What it would mean for me to get an internship at a media company

I’m 7 years old.

I had just finished filling a purple marble composition notebook with short stories my little mind had imagined up. Two sisters on an adventure with their personified animal friend, a girl who shrinks to the size of a blade of grass. As I show my dad my mini publication, he’s sure I plagiarized because there’s no way his second grader had come up with this. My brother creates a table of contents on the front cover, embellished with illustrations and doodles we all fawn over. My storybook was complete — my first chapter book, my pride and joy. I never saw it again.

I’m 8 years old.

I had just finished my writing assignment for class. A 6 page short story, longer than anyone else’s. Everything was a race then, even my greatest passion. I strutted over to the teacher, clutching the loose leaf papers in both hands. She beamed supportively and encouragingly. Years later, she signed the back cover of my year book with a special note, “I can’t wait to read your articles in the newspaper one day,” the first person to ever push my dream along.

I’m 9 years old.

My mom asks me what I want to be when I grow up. I tell her “an author”, not quite sure what that word entails yet. She furrows her brow, thrown off and clearly disappointed. She responds, “You could be a pediatrician instead.” She then goes on and on about her lost opportunities, how she had a degree in Biology in India, how her family could not afford to provide her with the resources necessary to become a doctor in the end, how she had to start working at a young age. How she never knew her life would be permanently sacrificing everything for her kids, moving to a foreign country, giving up her dreams, her family, her friends, just to be a clueless tech consultant for a big company.

I’m 13 years old.

We’re in a hotel room at Myrtle Beach. The sun is blaring outside, the water a cooling temptation. My friends impatiently wait at the dining table in our suite, staring out the window, tapping their feet, clearly restless. But it didn’t matter. I had to finish my journal entry for that part of the day, the travel journal that had become my most prized possession over the years. They expected it; I took it on every vacation and every trip, filling it to the brim with details of every beach day excursion and every trip to Canada to renew our Visas.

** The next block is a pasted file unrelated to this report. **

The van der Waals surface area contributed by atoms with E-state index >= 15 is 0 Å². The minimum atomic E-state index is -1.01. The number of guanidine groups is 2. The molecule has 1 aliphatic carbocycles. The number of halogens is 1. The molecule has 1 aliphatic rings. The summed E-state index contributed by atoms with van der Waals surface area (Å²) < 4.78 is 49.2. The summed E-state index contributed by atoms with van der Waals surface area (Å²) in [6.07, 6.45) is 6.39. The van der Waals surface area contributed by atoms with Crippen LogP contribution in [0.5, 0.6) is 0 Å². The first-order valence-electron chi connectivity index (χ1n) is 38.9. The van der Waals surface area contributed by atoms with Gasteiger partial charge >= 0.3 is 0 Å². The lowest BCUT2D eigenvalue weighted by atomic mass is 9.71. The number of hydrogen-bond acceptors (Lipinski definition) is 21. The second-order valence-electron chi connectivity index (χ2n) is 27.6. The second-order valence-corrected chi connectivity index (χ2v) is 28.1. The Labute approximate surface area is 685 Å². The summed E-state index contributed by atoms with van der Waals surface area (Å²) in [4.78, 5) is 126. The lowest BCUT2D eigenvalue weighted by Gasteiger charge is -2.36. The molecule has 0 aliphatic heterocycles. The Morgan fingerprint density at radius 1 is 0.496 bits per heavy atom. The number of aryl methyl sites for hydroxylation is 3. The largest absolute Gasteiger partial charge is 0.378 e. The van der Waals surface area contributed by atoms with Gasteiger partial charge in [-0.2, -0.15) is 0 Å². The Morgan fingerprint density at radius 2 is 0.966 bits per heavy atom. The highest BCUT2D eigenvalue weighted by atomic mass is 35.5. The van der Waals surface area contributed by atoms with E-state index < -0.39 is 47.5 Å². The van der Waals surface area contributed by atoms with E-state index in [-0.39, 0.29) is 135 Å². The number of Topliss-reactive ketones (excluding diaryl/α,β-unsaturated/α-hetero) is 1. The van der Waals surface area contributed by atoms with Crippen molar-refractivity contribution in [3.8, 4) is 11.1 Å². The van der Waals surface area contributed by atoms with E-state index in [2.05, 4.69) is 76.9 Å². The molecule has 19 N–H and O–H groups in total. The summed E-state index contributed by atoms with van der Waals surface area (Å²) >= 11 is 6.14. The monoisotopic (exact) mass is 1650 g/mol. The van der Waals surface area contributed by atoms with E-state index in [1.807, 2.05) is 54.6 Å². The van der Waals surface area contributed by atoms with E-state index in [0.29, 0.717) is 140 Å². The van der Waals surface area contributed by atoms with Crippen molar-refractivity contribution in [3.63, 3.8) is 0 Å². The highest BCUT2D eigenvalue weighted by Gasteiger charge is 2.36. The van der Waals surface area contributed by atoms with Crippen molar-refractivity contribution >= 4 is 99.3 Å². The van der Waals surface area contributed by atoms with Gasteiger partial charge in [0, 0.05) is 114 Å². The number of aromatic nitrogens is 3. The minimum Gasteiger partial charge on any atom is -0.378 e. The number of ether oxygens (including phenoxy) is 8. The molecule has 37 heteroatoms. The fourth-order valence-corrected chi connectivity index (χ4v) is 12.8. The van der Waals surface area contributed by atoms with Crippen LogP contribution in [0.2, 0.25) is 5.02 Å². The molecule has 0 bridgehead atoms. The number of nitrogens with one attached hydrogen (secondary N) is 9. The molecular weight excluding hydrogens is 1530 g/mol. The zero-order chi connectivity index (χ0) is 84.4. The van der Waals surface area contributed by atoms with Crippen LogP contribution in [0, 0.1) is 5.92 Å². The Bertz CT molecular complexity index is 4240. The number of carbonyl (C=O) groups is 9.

I’m 15 years old.

My brother had just failed his first engineering class. My parents were screaming, they did not give everything up just for him to neglect his career and his hopes and dreams. He screamed back, it wasn’t his dream, it was theirs. That summer, my dad excitedly found me an unpaid position at a doctor’s office, where he pushed the employees to teach me everything positive there was about the life of a medical student.

I’m 17 years old.

We’re sitting in front of a university’s webpage, staring at hundreds of different options. My dad listed all the “interesting” majors, computer science, biology, pharmacy, none of which caught my eye in the slightest. Because he knew what I was zoned in on, the one thing I wouldn’t let go of. Journalism. As tension filled the room, my mom told me I was being narrowminded, selfish, and stupid. They weren’t forcing me into anything, look at all the options I had! Civil Engineering, I.T., Mechanical Engineering, Pre-med, Law, Computer Engineering…

I’m 18 years old.

I’m packing for college, unearthing all my old childhood treasures. My first-grade school journals, my old diaries. My travel journal — a whole decade old now, finally filled to the last page. I wonder if any of this effort will ever amount to anything or if I’ll get stuck in the cycle of I.T. consultant that my family so infamously followed.

I’m 19 years old.

I stumble across an internship opportunity at WNBC, one of the world’s biggest media companies. And with that, I completely lose myself in a fantasy world where I am Fareed Zakaria, I am Ariana Huffington, a fantasy world which I continue to live in.